CHPs collaboration with TBAs bearing fruit in Lunga-Lunga, Kwale County.

CHPs collaboration with TBAs bearing fruit in Lunga-Lunga, Kwale County.

It’s barely noon but the sun is scorching forcing us to take shade under a large tree outside Mwanguda dispensary. We are among Maendeleo TBA group, a group of Traditional Birth Attendants (TBAs) who are in attendance at their monthly meeting to monitor the progress of their work. They are all donned in colourful red and white lesos with educational messages in Swahili encouraging exclusive breastfeeding for the first 6 months.

Mama Loise, the chair lady of the group welcomes us and introduces us to the group. The women are happy to see us and welcome us to join the meeting with a native Digo song. She takes the lead and asks each attendant to introduce themselves and the number of women they have ensured delivered at the health facility in the last quarter. Mama Loise explains how they work closely with Community Health Promoters (CHPs) to ensure all pregnant women from their community attend at least 4 ANC visits to receive effective maternal interventions vital to their well-being and that of the infants.

Mwanguda Dispensary is a health facility deep in the Lunga Lunga Sub-county of Kwale County. The facility has seen improvement in skilled birth attendance as well as ANC coverage emanating from a collaboration between the CHPs and TBAs. Mwanguda is linked to Kinyungu CHU which serves the catchment population of more than 5,000 people.

 “Each quarter, we have a meeting with CHPs who have identified pregnant women from their household visits. We then get to choose to accompany the one closest to us given that 1 CHP covers up to 100 households. This way, we are able to provide the optimum social support needed before and after birth.” Mama Loise explains.

She shares how a training she attended a few years back promoting hospital deliveries made her reconsider offering home delivery services. “We had been facilitating these deliveries with little skills learnt from an apprenticeship with no medical training. That was all we knew though it put the mother and baby at risk. But things have changed now. There are hospitals with skilled attendants, well-equipped and most importantly, a proper referral system in case of an emergency. At the end of the day, all we want is to save the lives of women.” She notes.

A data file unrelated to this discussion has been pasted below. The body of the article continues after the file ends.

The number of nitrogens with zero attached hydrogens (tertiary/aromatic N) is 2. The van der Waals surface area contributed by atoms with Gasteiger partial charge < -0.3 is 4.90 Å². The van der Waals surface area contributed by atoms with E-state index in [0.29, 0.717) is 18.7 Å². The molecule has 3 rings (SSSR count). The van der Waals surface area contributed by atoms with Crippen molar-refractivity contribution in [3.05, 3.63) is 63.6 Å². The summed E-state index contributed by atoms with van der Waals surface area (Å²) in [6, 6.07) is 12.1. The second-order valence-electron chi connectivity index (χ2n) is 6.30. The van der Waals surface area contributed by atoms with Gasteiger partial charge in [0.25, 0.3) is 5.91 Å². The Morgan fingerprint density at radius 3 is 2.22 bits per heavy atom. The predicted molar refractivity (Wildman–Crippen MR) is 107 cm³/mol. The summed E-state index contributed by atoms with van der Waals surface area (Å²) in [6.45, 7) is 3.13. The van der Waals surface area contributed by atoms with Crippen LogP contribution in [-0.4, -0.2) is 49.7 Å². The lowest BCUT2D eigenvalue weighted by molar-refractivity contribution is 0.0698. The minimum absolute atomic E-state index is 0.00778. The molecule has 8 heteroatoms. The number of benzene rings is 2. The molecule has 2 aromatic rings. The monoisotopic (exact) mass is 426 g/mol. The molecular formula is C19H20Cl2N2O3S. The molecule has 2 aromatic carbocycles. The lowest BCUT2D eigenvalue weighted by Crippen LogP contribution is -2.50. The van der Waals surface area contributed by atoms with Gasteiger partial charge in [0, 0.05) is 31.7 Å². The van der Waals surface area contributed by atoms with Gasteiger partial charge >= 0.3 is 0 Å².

Previously an integral part of the informal community health system, Mama Loise shares that they do not feel begrudged for supporting women to deliver in formal health facilities. “ Our priority is to ensure every woman  has a safe delivery and a healthy baby.”

Riziki Chuphi, a member of the group, has come to the dispensary to check up on a mother under her care who had been brought in the previous night. She shares how they work with pregnant mothers to come up with Individual Birth Plans (IBPs) and act as Birth Companions (BCs) to ensure that the mothers receive the optimum care they need. She adds that TBAs appreciate the reorientation of their roles to referring and accompanying women to health facilities.

Riziki explains how previously some women preferred the assistance of TBAs for deliveries because of the long distances to the facilities. However, ever since the community and CHPs came up with boda-boda ambulances, this has changed. Their services do not stop there given that they follow up after delivery educating women on the importance of exclusive breastfeeding for the first 6 months and following up on immunization and burst myths around vaccine resistance.

Riziki Chuphi, a member of Maendeleo TBA group during the interview on 18th May 2023

Skilled help during child delivery is an important part of improving maternal health outcomes, particularly in developing countries where maternal mortality is high [1]. WHO recommends that all births be attended by skilled health professionals, as timely management and treatment can make the difference between life and death.

Amref Health Africa implements the Stawisha Pwani project aimed at reducing maternal mortality rate and deaths of children below the age of 5 years in Kwale County. A collaboration between Stawisha Pwani and CHU4UHC Amref projects has also trained 229 CHPs on modules of maternal and child health in the county through the project to improve access and utilization of maternal and child health services.

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